Science

Surgeon's hands and career ‘saved' by gene silencing drug

A leading hand surgeon with a rare inherited disease has been given new hope by the world's first RNA interference drug to be approved for patients.

A pioneering gene-silencing drug may have saved the career of a top British surgeon with a rare hereditary disease that threatened to rob him of the use of his hands.

Carlos Heras-Palou expected his job as an orthopaedic specialist to end in just six months as the illness progressed and destroyed the nerves in his hands, rendering them useless.

But events took a dramatic turn after he joined an international trial and underwent 18 months of treatment with the drug, patisiran.

Pioneering gene-silencing drug
Carlos Heras-Palou performing hand surgery at Derby Nuffield Hospital (Aaron Chown/PA)

Not only has the relentless march of the often fatal condition been halted, it also appears to have gone into reverse.

Freed from the destructive effects of the illness, Mr Heras-Palou’s peripheral nerves have started to recover and heal.

Patisiran is the first treatment of its type in the world to be approved for use in patients.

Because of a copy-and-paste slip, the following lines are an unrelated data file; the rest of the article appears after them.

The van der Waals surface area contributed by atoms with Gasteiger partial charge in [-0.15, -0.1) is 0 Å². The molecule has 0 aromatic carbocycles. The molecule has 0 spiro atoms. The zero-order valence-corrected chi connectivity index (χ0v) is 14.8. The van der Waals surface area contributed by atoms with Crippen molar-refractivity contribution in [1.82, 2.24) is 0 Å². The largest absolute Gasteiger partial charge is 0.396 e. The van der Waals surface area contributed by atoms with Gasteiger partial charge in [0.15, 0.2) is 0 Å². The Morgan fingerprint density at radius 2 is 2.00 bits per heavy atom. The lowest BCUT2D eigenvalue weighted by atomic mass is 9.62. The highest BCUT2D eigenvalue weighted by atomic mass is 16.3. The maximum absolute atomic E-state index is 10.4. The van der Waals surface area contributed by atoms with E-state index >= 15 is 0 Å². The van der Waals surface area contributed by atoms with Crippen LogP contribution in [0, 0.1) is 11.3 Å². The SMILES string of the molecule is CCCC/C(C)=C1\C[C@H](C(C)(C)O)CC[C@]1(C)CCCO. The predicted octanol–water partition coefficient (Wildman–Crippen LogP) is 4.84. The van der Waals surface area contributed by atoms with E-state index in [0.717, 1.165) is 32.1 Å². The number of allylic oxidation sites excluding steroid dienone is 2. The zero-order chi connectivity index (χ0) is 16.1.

After getting the green light from the Food and Drugs Administration (FDA) in the US, it has now been licensed by European and UK regulators.

The cutting-edge drug employs a principle known as RNA interference to block activity of a rogue gene.

It targets a gene in the liver responsible for the very rare but devastating disease hereditary transthyretin-mediated amyloidosis (hATTR amyloidosis).

The disease, which can be inherited from either parent, causes sticky amyloid protein to build up in organs and around nerves, affecting vital functions such as limb movement, swallowing, vision and heartbeat. It also triggers chronic burning neuropathic pain.

Only about 100 people in the UK are thought to suffer from the disorder, which in some patients can shorten life expectancy to no more than five to seven years.

In a cruelly ironic twist, Mr Heras-Palou, 53, works as a hand surgeon in a specialist unit at the Royal Derby Hospital, knitting together delicate bones, tendons and nerves damaged by injury or disease.

Hand surgeon Carlos Heras-Palou (centre) with National Amyloidosis Centre research nurse Svetla Srehina (left) and Professor Philip Hawkins (right) (Royal Free Hospital/PA)

After 20 years as a consultant, he is one of the leaders in his highly niche field.

He said: “My whole career depends on my hands and having a good hand function. Luckily I was diagnosed early and had mild symptoms, pins and needles and intermittent numbness. I’ve also had a lot of pain, problems eating and low blood pressure.

“Without this treatment the disease would have progressed and that would have been the end of my career.

Pioneering gene-silencing drug
Carlos Heras-Palou operates on a patient (Aaron Chown/PA)

“Typically your legs get very weak and you lose the ability to walk. Your hands stop working – you can’t grip or pinch or control what you’re doing.